News

Updated: Jet2.com expands Easter ski programme

Jet2.com has added more Easter holiday flights to Geneva to cater for “strong demand” from skiers and snowboarders.

The additional services will be from Birmingham, Glasgow, Leeds Bradford, Manchester and Stansted. On January 21, the airline said Bristol airport will also start offering flights to Geneva at Easter.

The airline’s announcement follows confirmation that the Swiss government will no longer require pre-arrival Covid testing for vaccinated travellers.

The winter sports market was already buoyed by the recent lifting of the French ban on British holidaymakers, which means Jet2.com will be able to restart its programme of ski flights to the French Alps this weekend.

The airline said the relaxation of travel curbs has prompted a rise in bookings to the eight ski destinations that it offers – Chambery, Geneva, Grenoble, Innsbruck, Lyon, Salzburg, Turin and Barcelona (Andorra).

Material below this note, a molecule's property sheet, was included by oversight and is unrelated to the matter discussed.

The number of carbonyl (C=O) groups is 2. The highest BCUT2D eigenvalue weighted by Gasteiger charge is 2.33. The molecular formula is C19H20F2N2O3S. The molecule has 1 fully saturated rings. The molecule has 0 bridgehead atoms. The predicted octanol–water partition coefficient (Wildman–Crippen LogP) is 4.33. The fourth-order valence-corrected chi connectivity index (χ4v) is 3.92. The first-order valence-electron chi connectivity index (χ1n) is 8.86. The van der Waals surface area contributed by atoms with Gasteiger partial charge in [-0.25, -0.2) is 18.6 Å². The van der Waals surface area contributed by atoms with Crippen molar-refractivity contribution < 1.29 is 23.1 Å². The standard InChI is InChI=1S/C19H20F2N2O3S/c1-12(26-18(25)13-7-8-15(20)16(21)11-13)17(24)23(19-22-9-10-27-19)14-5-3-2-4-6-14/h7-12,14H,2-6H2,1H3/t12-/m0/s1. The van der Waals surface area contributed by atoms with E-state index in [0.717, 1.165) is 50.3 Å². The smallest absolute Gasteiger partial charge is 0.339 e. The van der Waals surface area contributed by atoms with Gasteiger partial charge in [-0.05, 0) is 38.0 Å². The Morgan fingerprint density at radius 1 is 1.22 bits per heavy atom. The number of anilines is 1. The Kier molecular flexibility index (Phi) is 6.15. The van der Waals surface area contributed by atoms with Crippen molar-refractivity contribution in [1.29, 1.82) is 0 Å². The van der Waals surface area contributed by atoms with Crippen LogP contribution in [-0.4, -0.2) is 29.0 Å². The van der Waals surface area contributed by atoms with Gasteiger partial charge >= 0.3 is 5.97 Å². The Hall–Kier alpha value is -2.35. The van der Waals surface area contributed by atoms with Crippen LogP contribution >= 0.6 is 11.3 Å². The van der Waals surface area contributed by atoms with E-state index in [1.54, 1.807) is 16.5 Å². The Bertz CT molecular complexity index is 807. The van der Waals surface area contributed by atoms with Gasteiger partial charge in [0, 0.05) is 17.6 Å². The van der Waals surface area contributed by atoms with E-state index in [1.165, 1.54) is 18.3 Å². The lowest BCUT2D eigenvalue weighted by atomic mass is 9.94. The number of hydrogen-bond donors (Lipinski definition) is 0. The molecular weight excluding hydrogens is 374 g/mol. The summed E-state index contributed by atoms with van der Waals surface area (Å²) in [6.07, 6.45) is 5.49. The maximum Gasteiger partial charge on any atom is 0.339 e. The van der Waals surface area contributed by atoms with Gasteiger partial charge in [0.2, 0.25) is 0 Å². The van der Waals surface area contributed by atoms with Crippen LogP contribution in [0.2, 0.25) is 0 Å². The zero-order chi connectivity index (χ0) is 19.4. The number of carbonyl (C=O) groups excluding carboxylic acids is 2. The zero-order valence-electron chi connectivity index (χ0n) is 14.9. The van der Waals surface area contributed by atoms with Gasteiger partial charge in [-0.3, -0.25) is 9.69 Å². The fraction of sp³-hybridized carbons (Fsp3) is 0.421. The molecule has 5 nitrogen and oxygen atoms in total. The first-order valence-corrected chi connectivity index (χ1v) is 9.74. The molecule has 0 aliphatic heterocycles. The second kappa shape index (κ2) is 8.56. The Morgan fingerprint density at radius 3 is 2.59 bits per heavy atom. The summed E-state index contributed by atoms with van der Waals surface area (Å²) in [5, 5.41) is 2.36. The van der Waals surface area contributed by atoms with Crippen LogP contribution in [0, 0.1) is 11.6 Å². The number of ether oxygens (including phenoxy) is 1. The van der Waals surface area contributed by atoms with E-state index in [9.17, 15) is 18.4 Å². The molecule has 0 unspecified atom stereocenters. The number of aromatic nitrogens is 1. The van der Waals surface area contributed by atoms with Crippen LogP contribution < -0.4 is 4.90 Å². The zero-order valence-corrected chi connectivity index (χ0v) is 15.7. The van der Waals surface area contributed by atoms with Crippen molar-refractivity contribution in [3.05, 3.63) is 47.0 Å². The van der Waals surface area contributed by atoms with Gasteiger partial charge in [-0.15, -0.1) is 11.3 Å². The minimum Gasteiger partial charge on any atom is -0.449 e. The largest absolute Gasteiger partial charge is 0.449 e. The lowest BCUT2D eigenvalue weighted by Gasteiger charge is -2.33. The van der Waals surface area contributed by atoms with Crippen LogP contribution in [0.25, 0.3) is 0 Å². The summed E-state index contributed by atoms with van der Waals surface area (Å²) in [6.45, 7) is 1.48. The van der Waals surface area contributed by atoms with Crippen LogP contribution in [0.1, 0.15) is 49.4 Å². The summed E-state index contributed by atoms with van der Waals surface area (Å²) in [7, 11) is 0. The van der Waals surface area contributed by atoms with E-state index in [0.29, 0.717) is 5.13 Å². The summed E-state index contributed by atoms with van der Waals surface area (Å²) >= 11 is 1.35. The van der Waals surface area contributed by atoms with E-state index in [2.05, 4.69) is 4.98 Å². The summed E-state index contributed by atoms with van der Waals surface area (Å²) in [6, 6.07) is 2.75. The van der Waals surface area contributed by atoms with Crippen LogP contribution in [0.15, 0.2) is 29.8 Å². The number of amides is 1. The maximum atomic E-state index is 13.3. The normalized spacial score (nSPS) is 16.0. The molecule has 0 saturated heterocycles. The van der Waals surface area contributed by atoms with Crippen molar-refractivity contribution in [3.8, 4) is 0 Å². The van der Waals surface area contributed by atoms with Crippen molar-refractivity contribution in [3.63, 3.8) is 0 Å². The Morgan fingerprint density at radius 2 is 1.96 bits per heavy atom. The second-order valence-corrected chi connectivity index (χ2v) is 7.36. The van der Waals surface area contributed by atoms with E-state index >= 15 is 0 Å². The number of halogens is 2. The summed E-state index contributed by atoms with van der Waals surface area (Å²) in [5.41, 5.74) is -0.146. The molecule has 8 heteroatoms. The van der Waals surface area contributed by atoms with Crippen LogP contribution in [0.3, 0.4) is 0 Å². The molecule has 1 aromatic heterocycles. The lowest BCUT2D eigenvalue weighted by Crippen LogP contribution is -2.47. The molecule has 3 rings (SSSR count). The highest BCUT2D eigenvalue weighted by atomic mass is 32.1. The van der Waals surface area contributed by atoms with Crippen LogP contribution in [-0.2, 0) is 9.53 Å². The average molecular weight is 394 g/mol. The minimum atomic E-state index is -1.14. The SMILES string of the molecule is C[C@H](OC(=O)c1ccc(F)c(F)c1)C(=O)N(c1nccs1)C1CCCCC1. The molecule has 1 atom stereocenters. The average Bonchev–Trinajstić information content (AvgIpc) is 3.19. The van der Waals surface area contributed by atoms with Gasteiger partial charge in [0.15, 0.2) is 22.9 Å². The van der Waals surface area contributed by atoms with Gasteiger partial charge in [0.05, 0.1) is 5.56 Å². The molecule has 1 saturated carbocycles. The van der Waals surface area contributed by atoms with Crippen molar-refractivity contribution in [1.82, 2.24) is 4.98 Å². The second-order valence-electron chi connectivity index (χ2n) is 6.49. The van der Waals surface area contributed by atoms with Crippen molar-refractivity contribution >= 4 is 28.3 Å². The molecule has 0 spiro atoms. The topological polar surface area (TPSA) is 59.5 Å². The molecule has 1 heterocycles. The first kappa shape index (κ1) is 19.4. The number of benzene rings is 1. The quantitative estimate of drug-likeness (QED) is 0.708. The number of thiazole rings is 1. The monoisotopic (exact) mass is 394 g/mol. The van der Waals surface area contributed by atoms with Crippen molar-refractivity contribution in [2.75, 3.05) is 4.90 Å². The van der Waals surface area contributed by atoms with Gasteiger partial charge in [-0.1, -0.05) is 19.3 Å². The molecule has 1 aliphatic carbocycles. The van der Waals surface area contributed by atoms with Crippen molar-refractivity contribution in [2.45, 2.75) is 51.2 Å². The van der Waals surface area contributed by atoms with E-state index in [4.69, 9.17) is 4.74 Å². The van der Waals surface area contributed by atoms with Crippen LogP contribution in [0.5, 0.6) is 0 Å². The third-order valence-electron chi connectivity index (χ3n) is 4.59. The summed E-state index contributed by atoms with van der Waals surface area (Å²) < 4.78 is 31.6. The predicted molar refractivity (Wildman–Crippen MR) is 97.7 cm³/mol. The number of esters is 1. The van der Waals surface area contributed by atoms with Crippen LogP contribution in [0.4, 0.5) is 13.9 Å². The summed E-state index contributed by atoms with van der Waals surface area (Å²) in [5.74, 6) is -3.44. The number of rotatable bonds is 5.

Steve Heapy, chief executive of Jet2.com and Jet2holidays, said: “Skiers and snowboarders have missed out on the best part of two ski seasons over the past couple of years, so they are absolutely jumping at the opportunity to hit the slopes once again.

“All eight ski destinations that we have on sale this winter are looking extremely popular, and it is obvious that snow sports fans want to make the ski season last for as long as possible too.

“In response to that, we are expanding our Easter ski programme so that customers have even more choice when it comes to hitting the best slopes in Europe.

“With our ski flights restarting to France this weekend too, we are looking ahead to a very popular and successful ski season.”

The airline is offering 10% off all ski flights for this winter or winter 2022-23, for bookings made by February 7.

Picture by FamVeld/Shutterstock

Share article

View Comments

Jacobs Media Group is honoured to be the recipient of the 2020 Queen's Award for Enterprise.

The highest official awards for UK businesses since being established by royal warrant in 1965. Read more.